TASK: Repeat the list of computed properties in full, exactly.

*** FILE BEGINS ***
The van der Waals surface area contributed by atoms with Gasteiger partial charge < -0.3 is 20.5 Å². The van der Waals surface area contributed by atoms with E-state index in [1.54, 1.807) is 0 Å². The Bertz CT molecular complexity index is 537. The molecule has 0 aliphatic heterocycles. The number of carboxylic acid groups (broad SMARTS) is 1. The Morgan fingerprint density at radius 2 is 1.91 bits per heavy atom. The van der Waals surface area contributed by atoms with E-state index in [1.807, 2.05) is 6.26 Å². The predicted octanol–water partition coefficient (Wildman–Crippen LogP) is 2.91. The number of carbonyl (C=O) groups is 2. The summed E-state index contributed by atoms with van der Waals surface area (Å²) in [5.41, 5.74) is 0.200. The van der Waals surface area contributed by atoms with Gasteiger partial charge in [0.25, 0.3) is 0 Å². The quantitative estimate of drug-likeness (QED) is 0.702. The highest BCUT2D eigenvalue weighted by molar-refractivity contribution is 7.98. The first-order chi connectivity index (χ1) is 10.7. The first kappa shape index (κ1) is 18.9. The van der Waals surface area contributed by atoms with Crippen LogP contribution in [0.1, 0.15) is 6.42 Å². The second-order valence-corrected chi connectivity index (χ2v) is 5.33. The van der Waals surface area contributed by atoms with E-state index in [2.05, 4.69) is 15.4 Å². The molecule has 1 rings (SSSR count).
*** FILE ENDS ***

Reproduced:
The van der Waals surface area contributed by atoms with Gasteiger partial charge < -0.3 is 20.5 Å². The van der Waals surface area contributed by atoms with E-state index in [1.54, 1.807) is 0 Å². The Bertz CT molecular complexity index is 537. The molecule has 0 aliphatic heterocycles. The number of carboxylic acid groups (broad SMARTS) is 1. The Morgan fingerprint density at radius 2 is 1.91 bits per heavy atom. The van der Waals surface area contributed by atoms with E-state index in [1.807, 2.05) is 6.26 Å². The predicted octanol–water partition coefficient (Wildman–Crippen LogP) is 2.91. The number of carbonyl (C=O) groups is 2. The summed E-state index contributed by atoms with van der Waals surface area (Å²) in [5.41, 5.74) is 0.200. The van der Waals surface area contributed by atoms with Gasteiger partial charge in [0.25, 0.3) is 0 Å². The quantitative estimate of drug-likeness (QED) is 0.702. The highest BCUT2D eigenvalue weighted by molar-refractivity contribution is 7.98. The first-order chi connectivity index (χ1) is 10.7. The first kappa shape index (κ1) is 18.9. The van der Waals surface area contributed by atoms with Crippen LogP contribution in [0.1, 0.15) is 6.42 Å². The second-order valence-corrected chi connectivity index (χ2v) is 5.33. The van der Waals surface area contributed by atoms with E-state index in [2.05, 4.69) is 15.4 Å². The molecule has 1 rings (SSSR count).